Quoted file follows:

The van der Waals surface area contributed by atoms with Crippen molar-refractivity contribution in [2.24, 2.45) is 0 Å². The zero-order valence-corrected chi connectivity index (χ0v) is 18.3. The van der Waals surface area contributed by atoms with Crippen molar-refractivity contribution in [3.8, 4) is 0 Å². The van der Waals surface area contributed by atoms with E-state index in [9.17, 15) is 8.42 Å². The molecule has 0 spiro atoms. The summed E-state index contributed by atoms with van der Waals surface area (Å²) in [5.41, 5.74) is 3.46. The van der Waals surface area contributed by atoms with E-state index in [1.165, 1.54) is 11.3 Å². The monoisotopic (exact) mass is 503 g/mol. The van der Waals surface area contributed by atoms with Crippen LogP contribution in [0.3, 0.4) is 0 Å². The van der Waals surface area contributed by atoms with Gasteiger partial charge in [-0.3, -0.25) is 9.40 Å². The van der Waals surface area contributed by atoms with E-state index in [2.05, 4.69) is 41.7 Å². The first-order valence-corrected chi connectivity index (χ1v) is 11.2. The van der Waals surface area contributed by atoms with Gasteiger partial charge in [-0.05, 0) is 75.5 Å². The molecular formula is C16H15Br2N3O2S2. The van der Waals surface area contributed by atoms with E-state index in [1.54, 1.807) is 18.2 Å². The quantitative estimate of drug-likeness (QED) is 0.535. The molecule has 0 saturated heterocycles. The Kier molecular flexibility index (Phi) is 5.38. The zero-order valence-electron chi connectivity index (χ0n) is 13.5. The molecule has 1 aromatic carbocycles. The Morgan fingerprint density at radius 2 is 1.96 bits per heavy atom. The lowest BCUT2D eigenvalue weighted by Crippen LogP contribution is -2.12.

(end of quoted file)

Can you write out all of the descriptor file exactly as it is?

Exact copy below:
The van der Waals surface area contributed by atoms with Crippen molar-refractivity contribution in [2.24, 2.45) is 0 Å². The zero-order valence-corrected chi connectivity index (χ0v) is 18.3. The van der Waals surface area contributed by atoms with Crippen molar-refractivity contribution in [3.8, 4) is 0 Å². The van der Waals surface area contributed by atoms with E-state index in [9.17, 15) is 8.42 Å². The molecule has 0 spiro atoms. The summed E-state index contributed by atoms with van der Waals surface area (Å²) in [5.41, 5.74) is 3.46. The van der Waals surface area contributed by atoms with E-state index in [1.165, 1.54) is 11.3 Å². The monoisotopic (exact) mass is 503 g/mol. The van der Waals surface area contributed by atoms with Crippen LogP contribution in [0.3, 0.4) is 0 Å². The van der Waals surface area contributed by atoms with Gasteiger partial charge in [-0.3, -0.25) is 9.40 Å². The van der Waals surface area contributed by atoms with E-state index in [2.05, 4.69) is 41.7 Å². The first-order valence-corrected chi connectivity index (χ1v) is 11.2. The van der Waals surface area contributed by atoms with Gasteiger partial charge in [-0.05, 0) is 75.5 Å². The molecular formula is C16H15Br2N3O2S2. The van der Waals surface area contributed by atoms with E-state index in [1.54, 1.807) is 18.2 Å². The quantitative estimate of drug-likeness (QED) is 0.535. The molecule has 0 saturated heterocycles. The Kier molecular flexibility index (Phi) is 5.38. The zero-order valence-electron chi connectivity index (χ0n) is 13.5. The molecule has 1 aromatic carbocycles. The Morgan fingerprint density at radius 2 is 1.96 bits per heavy atom. The lowest BCUT2D eigenvalue weighted by Crippen LogP contribution is -2.12.